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Share what you know about honey locust (Gleditsia triacanthos)

 
gardener & author
Posts: 620
Location: South Alabama
99
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"I think the easiest way to eat them is processed thru livestock."

Are you talking about eating the livestock... or picking the seeds out of manure piles?

KIDDING
 
Posts: 288
Location: Deepwater northern New South wales Australia
1
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R Scott wrote:We have some that drop caltrops (4-6 thorns shaped like a jack, no matter which way it lands there is a thorn sticking UP). They will go through 12 ply tractor tires, and any boot other than vietnam era punji boots. Those trees have to die, I will resort to chemicals if I have to. But I am learning to appreciate them in other areas. If I could keep them thornless I would have a lot more of them.


why not remove the thorns and use them for somthing productive;;;;(treating bowel cancer!!!)
 
                              
Posts: 9
Location: SW Mo working in Kabul Afg
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Spent a lot of money on tractor tire repairs, even had a Dr visit to deal with an infection from a thorn in my shoulder.
But with that said, They are a beautiful wood when milled but do have a tendency to split and crack with worked.
I am working some right now to make my posts for my barn. Oh and to deal with the tires, I had them all foam filled
 
andrew curr
Posts: 288
Location: Deepwater northern New South wales Australia
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Does anyone know anything about using gleditsia sinensis for anthelmentic /vermifuge???.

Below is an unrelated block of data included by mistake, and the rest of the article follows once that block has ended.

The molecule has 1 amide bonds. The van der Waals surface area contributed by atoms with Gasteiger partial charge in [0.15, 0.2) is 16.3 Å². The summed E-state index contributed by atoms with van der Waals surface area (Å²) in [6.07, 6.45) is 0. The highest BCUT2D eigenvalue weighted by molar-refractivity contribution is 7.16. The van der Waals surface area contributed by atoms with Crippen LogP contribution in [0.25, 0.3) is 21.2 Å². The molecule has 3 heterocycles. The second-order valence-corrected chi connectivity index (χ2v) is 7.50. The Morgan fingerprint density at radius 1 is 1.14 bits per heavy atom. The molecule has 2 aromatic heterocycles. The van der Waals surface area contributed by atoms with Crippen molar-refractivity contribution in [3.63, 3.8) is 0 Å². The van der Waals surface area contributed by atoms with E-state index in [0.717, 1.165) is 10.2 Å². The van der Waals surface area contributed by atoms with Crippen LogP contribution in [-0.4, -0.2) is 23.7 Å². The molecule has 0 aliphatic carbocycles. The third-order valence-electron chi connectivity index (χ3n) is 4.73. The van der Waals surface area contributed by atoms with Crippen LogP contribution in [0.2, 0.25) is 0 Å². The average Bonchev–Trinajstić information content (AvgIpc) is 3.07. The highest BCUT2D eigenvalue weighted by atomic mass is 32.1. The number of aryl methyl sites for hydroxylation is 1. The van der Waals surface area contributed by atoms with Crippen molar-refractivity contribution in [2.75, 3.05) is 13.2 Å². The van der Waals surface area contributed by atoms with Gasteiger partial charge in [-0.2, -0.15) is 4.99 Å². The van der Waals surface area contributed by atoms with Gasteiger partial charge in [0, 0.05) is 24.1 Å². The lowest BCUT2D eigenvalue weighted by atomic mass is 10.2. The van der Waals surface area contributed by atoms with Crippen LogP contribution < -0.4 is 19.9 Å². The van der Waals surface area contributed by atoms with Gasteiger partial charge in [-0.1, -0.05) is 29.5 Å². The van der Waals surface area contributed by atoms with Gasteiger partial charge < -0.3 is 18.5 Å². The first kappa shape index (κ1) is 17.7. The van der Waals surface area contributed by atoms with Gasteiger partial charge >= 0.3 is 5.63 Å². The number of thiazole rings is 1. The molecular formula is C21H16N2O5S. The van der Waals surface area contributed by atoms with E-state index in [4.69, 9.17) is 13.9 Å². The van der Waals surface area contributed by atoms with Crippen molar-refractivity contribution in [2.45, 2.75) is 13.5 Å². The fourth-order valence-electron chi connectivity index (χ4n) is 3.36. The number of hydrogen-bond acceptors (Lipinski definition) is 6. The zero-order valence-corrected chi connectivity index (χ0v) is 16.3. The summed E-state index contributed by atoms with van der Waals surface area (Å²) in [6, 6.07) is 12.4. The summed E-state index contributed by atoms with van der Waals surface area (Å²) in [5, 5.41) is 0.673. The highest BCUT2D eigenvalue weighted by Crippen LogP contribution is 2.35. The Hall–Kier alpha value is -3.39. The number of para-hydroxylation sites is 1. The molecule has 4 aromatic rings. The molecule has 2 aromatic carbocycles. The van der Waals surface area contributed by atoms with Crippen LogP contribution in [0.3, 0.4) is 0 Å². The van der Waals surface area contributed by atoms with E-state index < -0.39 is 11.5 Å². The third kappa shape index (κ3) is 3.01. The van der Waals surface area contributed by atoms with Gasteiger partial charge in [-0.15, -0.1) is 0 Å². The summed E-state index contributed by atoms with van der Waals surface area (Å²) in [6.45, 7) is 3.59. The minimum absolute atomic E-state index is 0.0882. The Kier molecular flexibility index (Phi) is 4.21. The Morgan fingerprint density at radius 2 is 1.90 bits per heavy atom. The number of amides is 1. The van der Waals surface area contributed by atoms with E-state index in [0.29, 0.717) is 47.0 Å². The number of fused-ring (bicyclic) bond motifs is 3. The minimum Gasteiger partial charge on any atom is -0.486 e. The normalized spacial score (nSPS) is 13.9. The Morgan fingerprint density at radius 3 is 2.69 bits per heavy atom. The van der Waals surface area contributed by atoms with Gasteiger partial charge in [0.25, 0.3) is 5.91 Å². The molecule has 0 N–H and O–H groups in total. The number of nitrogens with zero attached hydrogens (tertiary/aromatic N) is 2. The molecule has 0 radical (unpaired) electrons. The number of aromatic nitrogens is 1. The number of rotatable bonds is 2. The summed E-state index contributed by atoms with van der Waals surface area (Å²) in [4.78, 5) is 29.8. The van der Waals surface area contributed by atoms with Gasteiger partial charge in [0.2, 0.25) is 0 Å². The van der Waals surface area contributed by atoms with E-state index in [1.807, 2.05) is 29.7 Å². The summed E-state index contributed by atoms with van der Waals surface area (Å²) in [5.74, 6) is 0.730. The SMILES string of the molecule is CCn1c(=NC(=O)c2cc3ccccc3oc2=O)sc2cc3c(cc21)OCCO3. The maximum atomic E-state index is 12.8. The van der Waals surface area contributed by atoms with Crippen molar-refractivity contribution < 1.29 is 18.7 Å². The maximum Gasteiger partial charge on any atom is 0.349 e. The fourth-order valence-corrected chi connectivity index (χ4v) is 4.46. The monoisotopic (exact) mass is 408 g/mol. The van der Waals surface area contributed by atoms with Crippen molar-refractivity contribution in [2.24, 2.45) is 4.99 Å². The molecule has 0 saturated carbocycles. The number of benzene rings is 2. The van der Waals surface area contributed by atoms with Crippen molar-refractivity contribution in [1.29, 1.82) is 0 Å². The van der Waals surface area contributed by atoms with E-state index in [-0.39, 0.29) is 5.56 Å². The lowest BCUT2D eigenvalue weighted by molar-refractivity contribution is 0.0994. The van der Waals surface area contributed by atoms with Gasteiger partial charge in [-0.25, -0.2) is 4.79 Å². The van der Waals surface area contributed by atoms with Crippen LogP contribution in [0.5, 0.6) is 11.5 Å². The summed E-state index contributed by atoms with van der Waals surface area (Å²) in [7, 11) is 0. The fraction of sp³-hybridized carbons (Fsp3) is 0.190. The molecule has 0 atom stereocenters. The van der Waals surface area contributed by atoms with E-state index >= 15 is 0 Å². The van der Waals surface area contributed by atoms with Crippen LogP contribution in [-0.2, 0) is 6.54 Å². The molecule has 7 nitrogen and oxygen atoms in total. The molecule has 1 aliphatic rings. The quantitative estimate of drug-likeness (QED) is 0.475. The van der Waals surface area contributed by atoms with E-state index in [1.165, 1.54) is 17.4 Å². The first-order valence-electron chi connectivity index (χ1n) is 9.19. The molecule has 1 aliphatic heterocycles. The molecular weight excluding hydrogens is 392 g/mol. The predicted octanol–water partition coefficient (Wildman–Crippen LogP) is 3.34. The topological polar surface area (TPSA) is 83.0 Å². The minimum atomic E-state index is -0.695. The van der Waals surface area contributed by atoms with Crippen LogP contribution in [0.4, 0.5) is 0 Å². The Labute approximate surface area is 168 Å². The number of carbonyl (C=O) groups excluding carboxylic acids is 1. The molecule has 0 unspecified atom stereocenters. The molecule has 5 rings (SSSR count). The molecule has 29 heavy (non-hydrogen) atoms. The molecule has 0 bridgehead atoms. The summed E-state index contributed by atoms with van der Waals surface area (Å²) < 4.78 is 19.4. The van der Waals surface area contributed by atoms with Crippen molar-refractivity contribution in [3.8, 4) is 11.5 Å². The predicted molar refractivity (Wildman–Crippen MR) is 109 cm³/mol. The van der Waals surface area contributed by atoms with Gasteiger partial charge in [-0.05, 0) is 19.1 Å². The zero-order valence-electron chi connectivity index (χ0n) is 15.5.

would it be possible to use Tricanthus???
I ve heard that the bark is used
 
pollinator
Posts: 137
Location: Eastern Ontario
38
cattle trees tiny house composting toilet wood heat greening the desert
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Has anyone ever coppiced Honey Locust?  Black Locust will coppice like nothing I have ever seen. I wonder if Honey's do?
 
gardener
Posts: 3441
Location: Central Oklahoma (zone 7a)
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forest garden trees woodworking
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Not puposefully, but in clearing brush with loppers I’ve often topped small trees, intending to return with a larger tool. Young trees, anyway, thrive under this treatment.  I have a truce with the older trees on my property; we wage war in the airspace below nine feet in altitude so that I can walk without being shredded, and they can live unmolested in the volume above that.  The initial battles (where I fight those long spiked horizontal limbs back to the trunks) are never bloodless!

If you live with these trees, titanium insoles are a great thing to have.
 
pollinator
Posts: 561
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Personally.I like the bean.

cover them in water, bring to boil, pour off tannin water.
again, cover the beans with water, bring to a boil, pour.water off.

dry the beans and store.

this process makes a very mild bean which I've used in chili
The bean is so mild, I've used it as a cereal too with honey.

Lastly, I made a coffee by roasting the bean
 
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